- In fact, there is very little research studying demand functions of water consumption in Taiwan which might be due to the regulation and small variation of water price. After considering the compatibility with this simulation, we applied demand functions estimated for other cases in Taiwan. First, the domestic water demand function was drawn from Hung and Chie  who studied the case of Taipei City. We adjusted the function by using the 2011 household data in the Choushui River basin for variables in the equation; Second, the agricultural water demand function was obtained from Chiueh and Chen  who studied the case of water demand for the first crop in the Kaohsiung area. We adjusted the function according to the coverage of irrigated area in 2011 for each canal in our case; Third, the industrial water demand function is acquired from Wu  who studied the water demand of the chemical materials industry. Because the No. 6 NCP of FPC is the dominant and largest user in the Yunlin Offshore Industrial Park, we applied the water demand of the chemical materials industry with the adjustment of using 2011 data of the No. 6 NCP for variables in the equation. Finally, the time span of water demand for all these demand functions was transformed to four months to be consistent with the length of dry season.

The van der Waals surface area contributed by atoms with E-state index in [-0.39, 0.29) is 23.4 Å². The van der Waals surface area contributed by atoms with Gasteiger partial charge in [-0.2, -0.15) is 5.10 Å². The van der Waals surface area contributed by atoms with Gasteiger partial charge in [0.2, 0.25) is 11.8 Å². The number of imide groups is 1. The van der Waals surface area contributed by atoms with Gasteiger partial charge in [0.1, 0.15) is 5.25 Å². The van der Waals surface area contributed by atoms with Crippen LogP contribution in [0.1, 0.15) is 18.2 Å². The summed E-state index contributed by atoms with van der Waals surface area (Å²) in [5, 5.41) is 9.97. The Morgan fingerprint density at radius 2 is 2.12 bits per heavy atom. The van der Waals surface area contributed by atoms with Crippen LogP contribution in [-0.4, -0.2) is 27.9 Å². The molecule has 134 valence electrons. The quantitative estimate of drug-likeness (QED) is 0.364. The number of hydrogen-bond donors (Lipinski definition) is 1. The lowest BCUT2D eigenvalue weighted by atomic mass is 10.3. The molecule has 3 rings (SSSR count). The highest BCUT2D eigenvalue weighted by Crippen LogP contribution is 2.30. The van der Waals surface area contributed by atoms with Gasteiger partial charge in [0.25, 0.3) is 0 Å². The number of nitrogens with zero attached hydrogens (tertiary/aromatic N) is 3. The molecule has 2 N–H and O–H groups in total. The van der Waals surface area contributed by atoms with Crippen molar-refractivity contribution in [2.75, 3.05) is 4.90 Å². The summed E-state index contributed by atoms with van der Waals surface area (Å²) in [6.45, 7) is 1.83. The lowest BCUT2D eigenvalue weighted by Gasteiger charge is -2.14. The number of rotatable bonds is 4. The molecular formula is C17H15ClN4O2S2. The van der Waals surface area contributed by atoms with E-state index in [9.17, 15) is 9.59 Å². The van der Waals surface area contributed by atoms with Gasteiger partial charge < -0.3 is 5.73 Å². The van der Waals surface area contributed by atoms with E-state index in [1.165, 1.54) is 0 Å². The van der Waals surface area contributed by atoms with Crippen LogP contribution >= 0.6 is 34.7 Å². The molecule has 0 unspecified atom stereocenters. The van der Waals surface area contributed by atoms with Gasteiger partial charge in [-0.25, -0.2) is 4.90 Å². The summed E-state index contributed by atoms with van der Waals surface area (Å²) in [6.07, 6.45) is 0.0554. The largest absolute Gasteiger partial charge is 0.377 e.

- It should be mentioned that the inverse demand functions for agricultural users are linear, while those for domestic and industrial users are nonlinear. As the water consumption approaches zero, the marginal benefits of agricultural water are no larger than 29 NT$/m3 while the marginal benefits for domestic and agricultural water approach infinity. This will result in an unrealistic high value of the estimated total benefit for water using. Because the agricultural user will sell water if the bid for water is higher than 29 NT$/m3, we assume that the maximal WTP for water of domestic and industrial users is 30 NT$/m3 (a little higher than 29 NT$/m3) to calculate the total benefit.
- Demsetz, H. Toward a theory of property rights. Am. Econ. Rev. 1967, 57, 347–359. [Google Scholar]
© 2014 by the authors; licensee MDPI, Basel, Switzerland. This article is an open access article distributed under the terms and conditions of the Creative Commons Attribution license (http://creativecommons.org/licenses/by/3.0/).